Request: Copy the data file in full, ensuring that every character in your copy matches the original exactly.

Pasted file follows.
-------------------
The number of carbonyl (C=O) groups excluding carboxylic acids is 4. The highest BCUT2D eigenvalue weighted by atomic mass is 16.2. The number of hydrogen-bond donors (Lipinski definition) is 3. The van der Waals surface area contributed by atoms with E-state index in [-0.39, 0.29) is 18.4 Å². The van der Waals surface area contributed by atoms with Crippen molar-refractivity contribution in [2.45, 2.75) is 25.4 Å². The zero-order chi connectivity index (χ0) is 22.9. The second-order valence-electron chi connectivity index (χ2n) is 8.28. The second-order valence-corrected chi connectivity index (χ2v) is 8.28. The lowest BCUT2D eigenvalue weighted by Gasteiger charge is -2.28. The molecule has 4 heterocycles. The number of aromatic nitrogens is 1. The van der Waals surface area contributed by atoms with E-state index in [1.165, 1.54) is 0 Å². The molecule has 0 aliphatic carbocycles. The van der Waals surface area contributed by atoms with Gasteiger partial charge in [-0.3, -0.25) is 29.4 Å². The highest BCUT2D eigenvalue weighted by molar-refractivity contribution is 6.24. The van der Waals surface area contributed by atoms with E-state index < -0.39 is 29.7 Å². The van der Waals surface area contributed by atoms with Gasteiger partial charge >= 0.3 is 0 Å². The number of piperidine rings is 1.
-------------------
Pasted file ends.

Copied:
The number of carbonyl (C=O) groups excluding carboxylic acids is 4. The highest BCUT2D eigenvalue weighted by atomic mass is 16.2. The number of hydrogen-bond donors (Lipinski definition) is 3. The van der Waals surface area contributed by atoms with E-state index in [-0.39, 0.29) is 18.4 Å². The van der Waals surface area contributed by atoms with Crippen molar-refractivity contribution in [2.45, 2.75) is 25.4 Å². The zero-order chi connectivity index (χ0) is 22.9. The second-order valence-electron chi connectivity index (χ2n) is 8.28. The second-order valence-corrected chi connectivity index (χ2v) is 8.28. The lowest BCUT2D eigenvalue weighted by Gasteiger charge is -2.28. The molecule has 4 heterocycles. The number of aromatic nitrogens is 1. The van der Waals surface area contributed by atoms with E-state index in [1.165, 1.54) is 0 Å². The molecule has 0 aliphatic carbocycles. The van der Waals surface area contributed by atoms with Gasteiger partial charge in [-0.3, -0.25) is 29.4 Å². The highest BCUT2D eigenvalue weighted by molar-refractivity contribution is 6.24. The van der Waals surface area contributed by atoms with E-state index < -0.39 is 29.7 Å². The van der Waals surface area contributed by atoms with Gasteiger partial charge >= 0.3 is 0 Å². The number of piperidine rings is 1.